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Windows 7: WAP

30 Apr 2019   #1
ashippen

Win 7 64-Bit
 
 
WAP

How does one find the WAP's IP Address (without Fing, Wire Shark, etc.)

Example: When I am on my home network, if I type in "ipconfig /all" in to CMD, and type the IP address of the default gateway in to my web browser, I can login to my ISP's router/ WAP. However, in the work environment, this brings you to the firewall. If you type "ARP -A" you get the IP Address and MAC Address. I know the MAC Address to each WAP, but it isn't coming up on the list of items when I enter ARP -A.


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02 May 2019   #2
townsbg

Windows 7 pro 64-bit sp 1
 
 

If you are an authorized administrator you will know how your router is configured or can contact your vendor for further instructions. If you aren't but are trying to hack your company's network we can't help you per our forum's rules.

https://www.sevenforums.com/misc.php?do=showrules

Quote:
6) No discussions of hacking someones system, network, password, etc.
Not to mention that if your employer finds out they can terminate you.
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03 May 2019   #3
ashippen

Win 7 64-Bit
 
 

No, I am not looking to hack it. I am asking a question because I couldn't find the answer on Google. How does one learn without asking or researching an issue? Also, knowing an IP Address isn't going to do much in helping one hack it. I never implied I was going to hack it and even if I was, it would be pretty stupid to put it in writing so it could be used against me. Again, just trying to LEARN something.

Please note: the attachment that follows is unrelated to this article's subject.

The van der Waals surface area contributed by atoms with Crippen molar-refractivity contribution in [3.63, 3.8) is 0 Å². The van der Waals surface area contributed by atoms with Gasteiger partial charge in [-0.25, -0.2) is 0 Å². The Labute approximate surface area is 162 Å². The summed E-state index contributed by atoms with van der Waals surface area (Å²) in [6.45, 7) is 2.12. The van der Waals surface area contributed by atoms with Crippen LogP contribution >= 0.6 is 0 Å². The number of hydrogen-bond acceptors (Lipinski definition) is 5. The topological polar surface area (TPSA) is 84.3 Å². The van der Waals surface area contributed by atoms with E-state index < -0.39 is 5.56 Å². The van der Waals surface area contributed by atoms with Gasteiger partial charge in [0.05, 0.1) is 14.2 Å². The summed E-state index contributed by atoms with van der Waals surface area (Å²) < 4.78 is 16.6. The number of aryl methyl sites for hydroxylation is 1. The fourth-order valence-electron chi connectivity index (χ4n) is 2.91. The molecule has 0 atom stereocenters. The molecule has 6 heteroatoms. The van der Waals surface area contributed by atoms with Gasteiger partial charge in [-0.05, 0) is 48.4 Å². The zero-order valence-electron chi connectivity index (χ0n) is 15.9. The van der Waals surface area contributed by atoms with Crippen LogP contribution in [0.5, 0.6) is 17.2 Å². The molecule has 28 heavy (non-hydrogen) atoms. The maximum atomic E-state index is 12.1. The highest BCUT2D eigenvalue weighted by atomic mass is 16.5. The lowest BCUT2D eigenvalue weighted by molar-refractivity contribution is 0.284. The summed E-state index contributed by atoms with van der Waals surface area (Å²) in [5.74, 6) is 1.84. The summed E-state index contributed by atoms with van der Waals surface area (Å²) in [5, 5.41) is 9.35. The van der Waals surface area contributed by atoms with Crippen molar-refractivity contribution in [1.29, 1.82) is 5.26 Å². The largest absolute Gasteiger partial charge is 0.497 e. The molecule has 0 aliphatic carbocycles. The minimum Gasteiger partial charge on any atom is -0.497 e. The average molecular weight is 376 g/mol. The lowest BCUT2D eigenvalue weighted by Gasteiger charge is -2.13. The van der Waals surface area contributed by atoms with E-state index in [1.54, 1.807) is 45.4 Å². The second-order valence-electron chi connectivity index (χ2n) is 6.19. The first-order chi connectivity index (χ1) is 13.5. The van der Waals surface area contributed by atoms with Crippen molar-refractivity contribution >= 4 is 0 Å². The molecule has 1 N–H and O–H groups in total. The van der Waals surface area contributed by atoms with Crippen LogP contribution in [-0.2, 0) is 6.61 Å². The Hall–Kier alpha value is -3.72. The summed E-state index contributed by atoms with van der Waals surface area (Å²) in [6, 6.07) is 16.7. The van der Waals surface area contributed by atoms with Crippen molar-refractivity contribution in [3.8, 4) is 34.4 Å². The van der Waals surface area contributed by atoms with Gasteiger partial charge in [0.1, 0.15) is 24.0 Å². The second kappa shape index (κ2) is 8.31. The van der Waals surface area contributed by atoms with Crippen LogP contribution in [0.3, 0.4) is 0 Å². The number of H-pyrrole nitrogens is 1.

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03 May 2019   #4
ashippen

Win 7 64-Bit
 
 

Also, I am assuming I could run one of those application on a personal computer or maybe using a pocket app. Furthermore, I feel like this question is pretty basic, thus, if I am asking a basic question, wouldn't be understood that I wouldn't have the skills or know how to hack the network?

This is pretty frustrating because I can't find the answer using a search engine. So I seek aid on a forum with thousands of members with greater skills and knowledge than me. The one response I get is someone accusing me of trying to hack the network.

Maybe explaining my thought process will help. When one enters the ARP -a command, the IP Address and MAC Addresses are listed. However, I already know the MAC Address for this particular item. Thus, I know half the information. So shouldn't CMD be able to provided that information? Moreover, very often, when working with computers, there is more than one way to skin the proverbial cat. So I was thinking maybe I can obtain this information without having to install yet another application on my computer. Finally, if ARP -a is listing all these items why isn't it listing the WAP?
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04 May 2019   #5
townsbg

Windows 7 pro 64-bit sp 1
 
 

Does this help? https://www.online-tech-tips.com/com...nt-ip-address/